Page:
I think it’s interesting when you look at the life of Jesus. He recruited some men who weren’t quite ready. Think about it. In Matthew 9, he approached Matthew, who was a tax collector. He was despised by people. What was he doing at the time? He was collecting taxes. Jesus walked up to him and said, “Hey, come follow me,” and Matthew did. It’s fascinating because Jesus looked at him not for what he was but for what he could be. Jesus did the same thing with Peter and Andrew. He walked up to them as they were fishing. These were uneducated fisherman, and he said, “Come follow me.”
Now, he didn’t take these men and immediately throw them into leadership. No, he began to walk with them. He began to disciple them. He was teaching them how to pray, how to have faith. He was teaching them the basics of the faith before he really started developing them as leaders, but he took a risk on people. He saw them for their potential and began to make an investment in them. Look around your church. Look around your organization. Who is it that you need to take a risk on?
Idea number two is look for willingness not just readiness. A lot of times, what we do is we look around the organization and we’re looking for that new leader who is ready to plug in, a plug and play leader, but they’re just not ready. We have to learn to look for willingness, not just readiness. I will never forget when I learned this lesson. I was leading a small group … This is back when we planted a church. I was leading a small group and, after small group one night, this young man named Roger came up to me and he looked at me and he said, “Mac, I want to do what you do.” I said, “What do you mean you want to do what I do?” He said, “I want to learn to lead a small group the way you lead a small group.” Man, he said, “Man, we just feel like family, the way you lead discussion and the way you really network us together and connect us together and bond us together and help us really grow in our faith. I want to learn to do what you do.”
Now, the whole time Roger was telling me this, I was looking at him and, in my mind, I was thinking, “You can’t do what I do. You’re not ready,” but he was so persistent. He wouldn’t give up. He just kept pushing me, saying, “Would you teach me? Would you teach me?” Finally, I said, “Okay, Roger. Here’s what we’re going to do. I want you to show up to small group 15 minutes early next week and plan on staying 15 minutes late.” He did. Next week, he shows up 15 minutes early. We go upstairs in the room over the garage and I said, “Okay, Roger. One of the first things you have to learn as a small group leader is you have to learn how to build a sense of biblical community among the small group. Here’s how you do that,” and I shared five or six things on how to do that. Then, I said, “Okay, let’s go downstairs. Everybody is about to come in. I want you to watch me do this tonight.”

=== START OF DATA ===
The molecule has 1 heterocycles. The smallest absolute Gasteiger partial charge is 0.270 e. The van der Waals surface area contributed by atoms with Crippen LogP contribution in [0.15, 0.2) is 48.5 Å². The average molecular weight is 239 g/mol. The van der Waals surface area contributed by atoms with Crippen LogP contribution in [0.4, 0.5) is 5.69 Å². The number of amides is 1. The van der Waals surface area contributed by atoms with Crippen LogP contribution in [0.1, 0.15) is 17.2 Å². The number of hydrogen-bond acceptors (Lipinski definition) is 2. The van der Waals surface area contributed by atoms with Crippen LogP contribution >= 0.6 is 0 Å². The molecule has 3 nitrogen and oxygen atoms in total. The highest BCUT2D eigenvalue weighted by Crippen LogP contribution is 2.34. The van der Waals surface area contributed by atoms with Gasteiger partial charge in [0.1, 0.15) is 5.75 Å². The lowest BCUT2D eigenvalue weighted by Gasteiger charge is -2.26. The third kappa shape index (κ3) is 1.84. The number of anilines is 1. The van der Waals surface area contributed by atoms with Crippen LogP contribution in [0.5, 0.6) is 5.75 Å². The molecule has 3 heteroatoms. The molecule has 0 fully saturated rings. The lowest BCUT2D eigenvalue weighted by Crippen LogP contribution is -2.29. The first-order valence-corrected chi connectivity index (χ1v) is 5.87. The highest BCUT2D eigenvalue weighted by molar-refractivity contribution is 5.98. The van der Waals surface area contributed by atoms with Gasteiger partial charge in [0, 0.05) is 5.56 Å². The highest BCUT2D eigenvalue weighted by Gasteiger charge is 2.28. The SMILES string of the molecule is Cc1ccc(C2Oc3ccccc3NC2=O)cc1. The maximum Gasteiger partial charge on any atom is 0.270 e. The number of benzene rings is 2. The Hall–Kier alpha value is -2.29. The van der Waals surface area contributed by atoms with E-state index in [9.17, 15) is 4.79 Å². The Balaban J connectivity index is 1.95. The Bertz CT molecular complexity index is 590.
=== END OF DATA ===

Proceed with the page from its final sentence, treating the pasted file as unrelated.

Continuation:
We went through group that night and then, that evening, after everybody left, he and I went back upstairs. We sat down and I said, “Okay. Tell me what you saw. What did you see me do right and then what did you see me do that I could have done better?” We sat there and we had a 15, 20 minute discussion about that. Next week, Roger shows up early again. I said, “Okay, this week, Roger, I’m going to teach you how to lead an icebreaker question. Here’s why icebreaker questions are important and here’s how you lead one. Watch me lead it.” Then, that night, after group, we went upstairs, took 15, 20 minutes. We debriefed it. Then, the following week I gave him the icebreaker question to ask the group. Again, went upstairs, debriefed it to see what he did well and what he could do better. We just did this week after week after week until, finally, next thing you know, Roger was ready to lead his own group.
Here’s what I learned from that. We have to learn to look for willingness, not just readiness, because, when we only look for readiness, we’re only going to do leadership placement rather than leadership development.
Idea number three is know what you’re looking for. If you’re not looking for readiness, then what are you looking for? I get this question more than any other when I’m working churches through the leadership pipeline process. People come up and always ask me this. What do you look for in a potential leader? What do you look for in a potential leader?
Here are three traits that I look for when I’m looking for a potential leader, and I call it TIP, T-I-P. First, T is teachable. Teachable. Is the individual teachable or do they act like they already know it all and have it all together? I’m looking for somebody that’s really teachable. I is integrity. Integrity. Is this a person that I respect, that others respect? Is it a person other people follow because they’re a person of character? P is passion. Are they passionate or are they passive? I’m going to tell you something. If you can find somebody that has a little bit of passion, you can teach them anything. When you’re looking for a potential leader, look for these three things, teachability, integrity, and passion. That’s somebody you can take some time and invest in. That’s the type of person you can begin to do leadership development with, rather than just leadership placement.